Recently, there has been another ruling in this context pronounced by High Court of Karnataka in the case of Flipkart Internet Private Limited [TS-503-HC-2022(KAR.)], wherein certain important factors were considered in relation to employer – employee relationship in secondment arrangements.

Brief Facts of the case are as follows:

Walmart Inc. had seconded four employees to Flipkart India to work for the benefit of Flipkart India. Walmart Inc. had also paid salaries of such seconded employees, which were later reimbursed by Flipkart India. Flipkart India had complied with withholding tax obligations on such salary payments in India. Flipkart India had applied to tax officer for grant of NIL withholding tax certificate to make payments to  Walmart Inc. in relation to reimbursement of salary on cost to cost basis.
Tax officer held that there was no employee – employer relationship between Flipkart India and seconded employees. Tax officer also observed that services rendered by Walmart Inc. through seconded employees were in nature of technical services. Accordingly, tax officer denied NIL withholding tax certificate. Flipkart India was directed to withhold tax at applicable rate on the gross amount reimbursed to Walmart Inc. 
Against the impugned order, Flipkart India filed a Writ Petition before High Court of Karnataka.

Key highlights of the high court of Karnataka Ruling:

  • High Court held that the proceedings for NIL withholding tax certificate were tentative in nature and tax authorities could have decided taxability of recipient (Company B) at a later stage. High Court also observed that the relevant DTAA in the facts before it had a restrictive definition of the term fees for technical services. 
  • Though the above factors formed basis for the judgment of High Court that NIL withholding tax order should be issued, analysis provided by High Court on employer – employee relationship would be of relevance. It has given significance to the relationship between Flipkart India (Company B) and the seconded employees and listed below factors to consider Flipkart India as the employer of seconded employees would be relevant:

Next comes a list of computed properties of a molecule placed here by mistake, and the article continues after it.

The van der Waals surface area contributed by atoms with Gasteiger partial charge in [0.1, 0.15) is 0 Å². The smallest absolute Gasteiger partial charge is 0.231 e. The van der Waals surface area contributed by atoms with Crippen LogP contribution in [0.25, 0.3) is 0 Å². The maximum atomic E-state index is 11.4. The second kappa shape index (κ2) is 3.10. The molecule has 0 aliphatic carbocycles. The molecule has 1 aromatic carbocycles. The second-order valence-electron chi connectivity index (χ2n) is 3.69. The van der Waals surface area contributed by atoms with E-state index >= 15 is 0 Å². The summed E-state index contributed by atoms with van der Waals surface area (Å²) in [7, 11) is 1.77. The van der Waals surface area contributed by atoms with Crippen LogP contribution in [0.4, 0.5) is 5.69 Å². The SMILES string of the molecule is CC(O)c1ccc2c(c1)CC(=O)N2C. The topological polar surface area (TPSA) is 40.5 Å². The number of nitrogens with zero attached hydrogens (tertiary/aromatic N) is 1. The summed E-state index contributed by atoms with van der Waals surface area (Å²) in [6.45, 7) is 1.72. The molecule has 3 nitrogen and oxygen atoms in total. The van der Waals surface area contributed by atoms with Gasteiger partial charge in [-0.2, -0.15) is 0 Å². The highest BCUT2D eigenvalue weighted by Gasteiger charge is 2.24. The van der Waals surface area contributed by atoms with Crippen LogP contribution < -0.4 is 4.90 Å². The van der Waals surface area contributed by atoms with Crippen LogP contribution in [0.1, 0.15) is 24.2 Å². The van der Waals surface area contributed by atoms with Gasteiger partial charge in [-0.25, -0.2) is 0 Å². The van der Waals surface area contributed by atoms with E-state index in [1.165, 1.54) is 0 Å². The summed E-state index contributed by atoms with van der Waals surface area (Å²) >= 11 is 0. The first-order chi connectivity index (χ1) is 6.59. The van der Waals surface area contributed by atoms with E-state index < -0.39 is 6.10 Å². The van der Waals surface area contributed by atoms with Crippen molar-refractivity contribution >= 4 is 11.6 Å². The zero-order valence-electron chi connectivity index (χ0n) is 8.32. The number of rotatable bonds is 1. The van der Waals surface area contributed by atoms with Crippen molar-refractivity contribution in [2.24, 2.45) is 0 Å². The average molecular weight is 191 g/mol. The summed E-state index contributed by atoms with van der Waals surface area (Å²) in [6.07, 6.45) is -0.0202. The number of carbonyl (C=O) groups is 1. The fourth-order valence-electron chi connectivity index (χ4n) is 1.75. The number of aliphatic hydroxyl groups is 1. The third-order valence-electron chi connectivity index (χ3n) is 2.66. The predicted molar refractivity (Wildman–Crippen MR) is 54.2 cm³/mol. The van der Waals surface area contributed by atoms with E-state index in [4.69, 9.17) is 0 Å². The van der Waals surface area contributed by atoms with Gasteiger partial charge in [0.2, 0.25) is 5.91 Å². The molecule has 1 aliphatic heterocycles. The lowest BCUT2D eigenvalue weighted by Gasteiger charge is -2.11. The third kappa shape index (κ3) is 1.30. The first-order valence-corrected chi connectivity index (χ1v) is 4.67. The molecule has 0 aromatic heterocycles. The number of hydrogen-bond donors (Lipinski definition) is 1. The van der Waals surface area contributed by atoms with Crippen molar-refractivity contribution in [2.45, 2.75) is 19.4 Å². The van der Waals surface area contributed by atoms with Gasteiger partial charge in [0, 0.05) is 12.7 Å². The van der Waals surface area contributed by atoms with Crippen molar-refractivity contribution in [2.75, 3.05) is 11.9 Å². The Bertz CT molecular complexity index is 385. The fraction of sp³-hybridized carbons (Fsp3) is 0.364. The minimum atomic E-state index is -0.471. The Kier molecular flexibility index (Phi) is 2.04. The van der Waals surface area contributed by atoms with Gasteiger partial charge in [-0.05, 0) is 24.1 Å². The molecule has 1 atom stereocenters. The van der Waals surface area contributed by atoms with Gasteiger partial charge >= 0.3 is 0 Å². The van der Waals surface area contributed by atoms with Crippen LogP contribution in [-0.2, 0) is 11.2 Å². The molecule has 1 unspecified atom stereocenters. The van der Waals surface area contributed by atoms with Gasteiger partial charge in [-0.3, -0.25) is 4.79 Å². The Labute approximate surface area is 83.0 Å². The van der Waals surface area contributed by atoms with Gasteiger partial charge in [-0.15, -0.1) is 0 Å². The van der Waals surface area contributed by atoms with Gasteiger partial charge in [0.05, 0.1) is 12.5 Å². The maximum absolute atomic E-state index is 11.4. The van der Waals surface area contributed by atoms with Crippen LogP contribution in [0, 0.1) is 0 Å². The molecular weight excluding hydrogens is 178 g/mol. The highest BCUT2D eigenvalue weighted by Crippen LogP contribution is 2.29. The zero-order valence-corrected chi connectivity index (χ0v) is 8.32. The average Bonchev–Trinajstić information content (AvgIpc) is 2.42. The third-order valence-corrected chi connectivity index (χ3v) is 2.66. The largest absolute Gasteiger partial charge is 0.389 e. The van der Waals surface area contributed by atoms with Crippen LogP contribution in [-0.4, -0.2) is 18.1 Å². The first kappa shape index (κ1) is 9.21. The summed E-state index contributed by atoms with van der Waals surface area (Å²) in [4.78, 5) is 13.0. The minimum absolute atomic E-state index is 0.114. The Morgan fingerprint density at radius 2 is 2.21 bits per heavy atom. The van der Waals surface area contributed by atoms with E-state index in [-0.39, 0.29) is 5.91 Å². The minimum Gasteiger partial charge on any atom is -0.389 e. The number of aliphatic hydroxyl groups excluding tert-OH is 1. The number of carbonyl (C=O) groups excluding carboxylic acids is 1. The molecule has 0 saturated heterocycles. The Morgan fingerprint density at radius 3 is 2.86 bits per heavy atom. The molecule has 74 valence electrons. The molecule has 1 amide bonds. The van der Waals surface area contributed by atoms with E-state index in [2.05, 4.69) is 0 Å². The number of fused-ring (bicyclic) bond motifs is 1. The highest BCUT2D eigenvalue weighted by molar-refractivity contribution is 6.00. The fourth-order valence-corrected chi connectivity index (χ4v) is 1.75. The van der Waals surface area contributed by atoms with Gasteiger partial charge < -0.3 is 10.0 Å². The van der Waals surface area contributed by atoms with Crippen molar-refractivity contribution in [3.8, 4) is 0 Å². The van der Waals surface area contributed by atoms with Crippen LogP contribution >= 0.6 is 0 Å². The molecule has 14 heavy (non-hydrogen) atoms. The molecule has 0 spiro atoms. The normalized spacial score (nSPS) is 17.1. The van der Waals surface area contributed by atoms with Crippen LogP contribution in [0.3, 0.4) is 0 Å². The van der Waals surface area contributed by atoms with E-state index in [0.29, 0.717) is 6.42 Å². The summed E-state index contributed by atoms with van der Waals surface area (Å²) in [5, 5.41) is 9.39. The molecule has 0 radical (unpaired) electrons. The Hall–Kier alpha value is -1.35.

• Flipkart issues the appointment letter, 
    • Flipkart India has the power to terminate the services of employees and
    • Flipkart India had established an online market place for consumer goods and is not merely acting as back support for providing support services to Walmart Inc.
    • Further, High Court also observed that following factors should not affect the employer – employee relationship between Flipkart India (Company B) and the seconded employees:
      • Authority with Walmart Inc. to decide on the employee’s continuance with Walmart Inc. post the period of secondment, being service condition post the period of secondment;
      • Payment of salary by Walmart Inc. to seconded employees;
      • Walmart Inc. raised the invoice on Flipkart India after incurring secondment costs;
      • Equity eligibility of the seconded employees continues to be tied with Walmart Inc., being a pre-existing benefit
    • The above points should provide some guiding factors in secondment arrangements. However, they may not be applied directly, since High Court had not specifically discussed these factors in light of specific observations of Supreme Court in respect of some of these factors and these observations were stated to be for limited purpose of tentative proceedings regarding withholding tax certificate. As such, these factors would need to be considered wholistically in light of observations in different judgments.
In addition to direct tax issues elaborated above, certain issues from indirect tax and regulatory perspective would also be important to address in such secondment arrangements. From GST perspective, by following the aforesaid ruling of Hon’ble Supreme Court in case of Northern Operating, the authorities may allege that GST is applicable on reimbursement of salary of seconded employee by Company B to Company A under reverse charge mechanism and may lead to disputes. 
Further, Immigration (appropriate visa), social security and other regulatory aspects would also need consideration in such secondment arrangements. 


There are various tax and regulatory challenges that can arise in a typical secondment arrangement and one issue may lead to chain reaction for other issues to crop up. The recent judgements have discussed some important aspects about operational modalities of secondment arrangement that could have a bearing on tax consequences of a secondment arrangement. 
Karnataka High Court judgment in the case of Flipkart India has laid down certain important factors supporting the argument that Company B should be considered as employer of seconded employees. At the same time, it has also laid down certain factors, which should not impact the employer – employee relationship between Company B and the seconded employees. However, since it has not discussed these specific factors in light of observations of Supreme Court on some of these factors and observations of High Court were limited in context of tentative withholding tax proceedings, due precaution would need to be taken, while applying guiding factors from this judgment.
Thus, while finalizing the agreements and other documents for such secondment arrangement, a wholistic review from various tax and regulatory aspects should be undertaken to understand and mitigate the risks.